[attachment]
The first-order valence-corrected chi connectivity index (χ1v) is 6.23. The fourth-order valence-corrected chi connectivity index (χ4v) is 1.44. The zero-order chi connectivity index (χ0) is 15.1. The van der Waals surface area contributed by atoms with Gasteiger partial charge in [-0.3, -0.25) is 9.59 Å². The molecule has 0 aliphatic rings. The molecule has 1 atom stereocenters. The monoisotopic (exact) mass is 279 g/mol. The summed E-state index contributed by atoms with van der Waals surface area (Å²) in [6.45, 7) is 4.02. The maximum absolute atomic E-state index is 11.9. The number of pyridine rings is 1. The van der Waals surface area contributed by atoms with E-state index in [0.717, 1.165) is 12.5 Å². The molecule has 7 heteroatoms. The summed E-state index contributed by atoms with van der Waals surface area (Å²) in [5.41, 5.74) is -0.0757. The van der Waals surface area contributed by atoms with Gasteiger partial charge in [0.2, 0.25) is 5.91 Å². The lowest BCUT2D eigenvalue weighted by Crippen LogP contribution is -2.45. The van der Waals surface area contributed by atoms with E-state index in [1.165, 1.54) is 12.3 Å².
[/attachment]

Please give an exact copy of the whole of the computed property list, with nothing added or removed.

The first-order valence-corrected chi connectivity index (χ1v) is 6.23. The fourth-order valence-corrected chi connectivity index (χ4v) is 1.44. The zero-order chi connectivity index (χ0) is 15.1. The van der Waals surface area contributed by atoms with Gasteiger partial charge in [-0.3, -0.25) is 9.59 Å². The molecule has 0 aliphatic rings. The molecule has 1 atom stereocenters. The monoisotopic (exact) mass is 279 g/mol. The summed E-state index contributed by atoms with van der Waals surface area (Å²) in [6.45, 7) is 4.02. The maximum absolute atomic E-state index is 11.9. The number of pyridine rings is 1. The van der Waals surface area contributed by atoms with E-state index in [0.717, 1.165) is 12.5 Å². The molecule has 7 heteroatoms. The summed E-state index contributed by atoms with van der Waals surface area (Å²) in [5.41, 5.74) is -0.0757. The van der Waals surface area contributed by atoms with Gasteiger partial charge in [0.2, 0.25) is 5.91 Å². The lowest BCUT2D eigenvalue weighted by Crippen LogP contribution is -2.45. The van der Waals surface area contributed by atoms with E-state index in [1.165, 1.54) is 12.3 Å².